Midweek Mashup – Scotland special
By Jay Mansfield
- This is another guest post by Jay, whose own blog has thrown up some very interesting pieces. Previously for this site, he has done a gargantuan piece on Scotland goalkeeper kit mixes as well as an entertaining read on classifying mashups
Museum of Jerseys wrote a piece last month on the interchangeability (it’s a word, believe it or not) of Scotland’s last two sets of kits, touching on some of the prior occasions when they had occasion to change.
I’ve been researching Scotland kits over the last four decades on-and-off for the last couple of years, and I’m somewhat fascinated with data, so I decided to look at how often Scotland have mashed up their kits during that time. Of the 344 matches where I know what they wore, Scotland wore alternative versions of strips a little under 10 percent of the time (9.59 percent). The table below breaks that down by decade:
Scotland’s mash tendency traces a u-shaped curve. It’s perhaps to be expected that they alternated things most frequently in the fussy 2010s, but there’s a surprisingly high figure in the 1980s as well. This can be explained by Scotland having a flirtation with adopting strips that could easily be mixed and matched – which is surprising because kit clashes weren’t ever really managed domestically in the Scottish leagues prior to the 2000s.
It’s true that, throughout their history, Scotland’s first- and second-choice kits were more or less completely modular by default, but this perhaps became more pronounced in the 1970s with the arrival of kit culture. Scotland’s 1976-1980s Umbro strips were more consciously interchangeable with the colours of body and each trim element inverted on its alternate. Perhaps someone at the SFA or Umbro anticipated having to alternate kit elements.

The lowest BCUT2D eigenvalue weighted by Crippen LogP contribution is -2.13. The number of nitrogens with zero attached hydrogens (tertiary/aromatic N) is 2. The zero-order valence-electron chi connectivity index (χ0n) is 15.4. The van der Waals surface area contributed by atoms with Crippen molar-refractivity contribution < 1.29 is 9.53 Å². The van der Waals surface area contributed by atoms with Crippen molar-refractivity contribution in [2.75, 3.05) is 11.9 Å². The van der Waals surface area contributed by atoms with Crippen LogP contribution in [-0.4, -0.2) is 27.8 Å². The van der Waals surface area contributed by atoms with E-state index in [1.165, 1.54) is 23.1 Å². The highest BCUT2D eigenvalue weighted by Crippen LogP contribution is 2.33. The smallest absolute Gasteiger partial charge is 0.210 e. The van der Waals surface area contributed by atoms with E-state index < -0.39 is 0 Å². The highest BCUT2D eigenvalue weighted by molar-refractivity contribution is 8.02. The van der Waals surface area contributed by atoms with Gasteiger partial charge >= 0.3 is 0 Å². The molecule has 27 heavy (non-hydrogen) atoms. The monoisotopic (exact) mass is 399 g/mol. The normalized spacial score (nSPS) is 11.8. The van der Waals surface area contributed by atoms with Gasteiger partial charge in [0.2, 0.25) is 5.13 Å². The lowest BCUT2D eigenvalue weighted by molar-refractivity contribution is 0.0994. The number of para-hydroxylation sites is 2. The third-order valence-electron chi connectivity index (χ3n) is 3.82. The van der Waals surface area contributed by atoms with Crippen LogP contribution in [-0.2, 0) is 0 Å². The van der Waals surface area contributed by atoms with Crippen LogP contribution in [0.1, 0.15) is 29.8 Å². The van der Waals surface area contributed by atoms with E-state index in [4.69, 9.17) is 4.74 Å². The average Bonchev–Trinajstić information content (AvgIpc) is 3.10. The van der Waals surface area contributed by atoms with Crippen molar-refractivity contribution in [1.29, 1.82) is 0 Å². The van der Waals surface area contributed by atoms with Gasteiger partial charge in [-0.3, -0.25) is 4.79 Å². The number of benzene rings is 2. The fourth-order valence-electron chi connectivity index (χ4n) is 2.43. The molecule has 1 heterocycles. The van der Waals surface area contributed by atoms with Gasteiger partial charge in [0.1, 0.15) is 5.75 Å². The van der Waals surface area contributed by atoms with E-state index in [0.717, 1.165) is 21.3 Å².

The Scottish governing body have something of a reputation for being reactionary and stuck in their ways. In the late 1970s and early 80s, however, they were doing some innovative stuff, like adopting shirt names in 1979. Following that, in truth, short-lived experiment a brand new set of kits were rolled out in 1980. The home was a gentle progression of what had been happening for the previous eight years or so, but the away was a complete departure.
Like the previous set, it was the same template as the home, but, instead of neutral white, it was a bold red, almost bordering on pink. The red trim on the shorts meant they weren’t completely modular, but both sets could be comfortably interchangeable. While it was most often the away socks that were worn with the home kit, the home socks were worn with the away kit in a World Cup 1982 qualifier in Tel Aviv. There was an oddity, though, in that, against Portugal in 1980, white socks with two black stripes were used with the home shorts and socks – these had also appeared with the previous shirt against the same opposition.
The next set, launched in 1982, took the same semi-modular approach, with both kits utilising near identical templates, and the same colour templates as their predecessors.
The home was worn twice with elements from the away kit, and Historic Football Kits notes that the away kit was worn with the home shorts and socks in a friendly against Canada in 1983 (one of three in five days!). That said, the modular approach was defeated as much as the team was when they wore bespoke navy alternative shorts in a 2-0 reverse against Switzerland in November 1982.
Upon the launch of the 1985 sets however, the mashups dried up. While the new strips were the same basic design, the colourways weren’t entirely complementary. That particular home kit was worn twice with the 1982 away socks though, as was the 1988 away in a 1989 World Cup qualifier in Cyprus.